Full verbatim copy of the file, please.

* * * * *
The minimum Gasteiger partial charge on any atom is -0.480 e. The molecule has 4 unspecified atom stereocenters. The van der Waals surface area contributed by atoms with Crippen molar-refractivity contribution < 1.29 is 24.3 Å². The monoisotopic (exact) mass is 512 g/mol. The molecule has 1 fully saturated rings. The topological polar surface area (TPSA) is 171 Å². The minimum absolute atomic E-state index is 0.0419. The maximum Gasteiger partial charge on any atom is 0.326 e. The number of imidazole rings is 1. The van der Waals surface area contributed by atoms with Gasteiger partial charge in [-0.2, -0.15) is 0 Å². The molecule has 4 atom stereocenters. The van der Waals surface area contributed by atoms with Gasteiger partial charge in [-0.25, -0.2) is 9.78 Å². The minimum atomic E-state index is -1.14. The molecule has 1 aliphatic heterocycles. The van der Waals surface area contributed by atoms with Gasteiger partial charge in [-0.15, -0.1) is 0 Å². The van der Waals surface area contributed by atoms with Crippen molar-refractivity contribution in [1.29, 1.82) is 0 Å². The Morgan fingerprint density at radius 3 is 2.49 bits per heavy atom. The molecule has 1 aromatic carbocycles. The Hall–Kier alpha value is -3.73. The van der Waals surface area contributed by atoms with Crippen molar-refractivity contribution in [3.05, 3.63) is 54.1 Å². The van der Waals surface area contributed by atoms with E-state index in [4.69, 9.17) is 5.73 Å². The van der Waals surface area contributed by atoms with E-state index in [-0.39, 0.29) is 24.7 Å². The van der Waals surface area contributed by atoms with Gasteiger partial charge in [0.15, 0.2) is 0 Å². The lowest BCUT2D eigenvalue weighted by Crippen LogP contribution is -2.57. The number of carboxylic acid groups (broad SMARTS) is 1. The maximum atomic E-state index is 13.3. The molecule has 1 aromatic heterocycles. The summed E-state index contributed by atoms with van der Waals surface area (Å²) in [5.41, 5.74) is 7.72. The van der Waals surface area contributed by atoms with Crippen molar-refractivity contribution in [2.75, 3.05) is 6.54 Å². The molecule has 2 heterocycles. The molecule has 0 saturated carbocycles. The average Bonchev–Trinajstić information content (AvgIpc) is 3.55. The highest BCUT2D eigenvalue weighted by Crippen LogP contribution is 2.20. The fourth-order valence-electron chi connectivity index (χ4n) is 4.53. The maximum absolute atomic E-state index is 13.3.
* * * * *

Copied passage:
The minimum Gasteiger partial charge on any atom is -0.480 e. The molecule has 4 unspecified atom stereocenters. The van der Waals surface area contributed by atoms with Crippen molar-refractivity contribution < 1.29 is 24.3 Å². The monoisotopic (exact) mass is 512 g/mol. The molecule has 1 fully saturated rings. The topological polar surface area (TPSA) is 171 Å². The minimum absolute atomic E-state index is 0.0419. The maximum Gasteiger partial charge on any atom is 0.326 e. The number of imidazole rings is 1. The van der Waals surface area contributed by atoms with Gasteiger partial charge in [-0.2, -0.15) is 0 Å². The molecule has 4 atom stereocenters. The van der Waals surface area contributed by atoms with Gasteiger partial charge in [-0.25, -0.2) is 9.78 Å². The minimum atomic E-state index is -1.14. The molecule has 1 aliphatic heterocycles. The van der Waals surface area contributed by atoms with Gasteiger partial charge in [-0.15, -0.1) is 0 Å². The van der Waals surface area contributed by atoms with Crippen molar-refractivity contribution in [1.29, 1.82) is 0 Å². The Morgan fingerprint density at radius 3 is 2.49 bits per heavy atom. The molecule has 1 aromatic carbocycles. The Hall–Kier alpha value is -3.73. The van der Waals surface area contributed by atoms with Crippen molar-refractivity contribution in [3.05, 3.63) is 54.1 Å². The van der Waals surface area contributed by atoms with E-state index in [4.69, 9.17) is 5.73 Å². The van der Waals surface area contributed by atoms with E-state index in [-0.39, 0.29) is 24.7 Å². The van der Waals surface area contributed by atoms with Gasteiger partial charge in [0.15, 0.2) is 0 Å². The lowest BCUT2D eigenvalue weighted by Crippen LogP contribution is -2.57. The number of carboxylic acid groups (broad SMARTS) is 1. The maximum atomic E-state index is 13.3. The molecule has 1 aromatic heterocycles. The summed E-state index contributed by atoms with van der Waals surface area (Å²) in [5.41, 5.74) is 7.72. The van der Waals surface area contributed by atoms with Crippen molar-refractivity contribution in [2.75, 3.05) is 6.54 Å². The molecule has 2 heterocycles. The molecule has 0 saturated carbocycles. The average Bonchev–Trinajstić information content (AvgIpc) is 3.55. The highest BCUT2D eigenvalue weighted by Crippen LogP contribution is 2.20. The fourth-order valence-electron chi connectivity index (χ4n) is 4.53. The maximum absolute atomic E-state index is 13.3.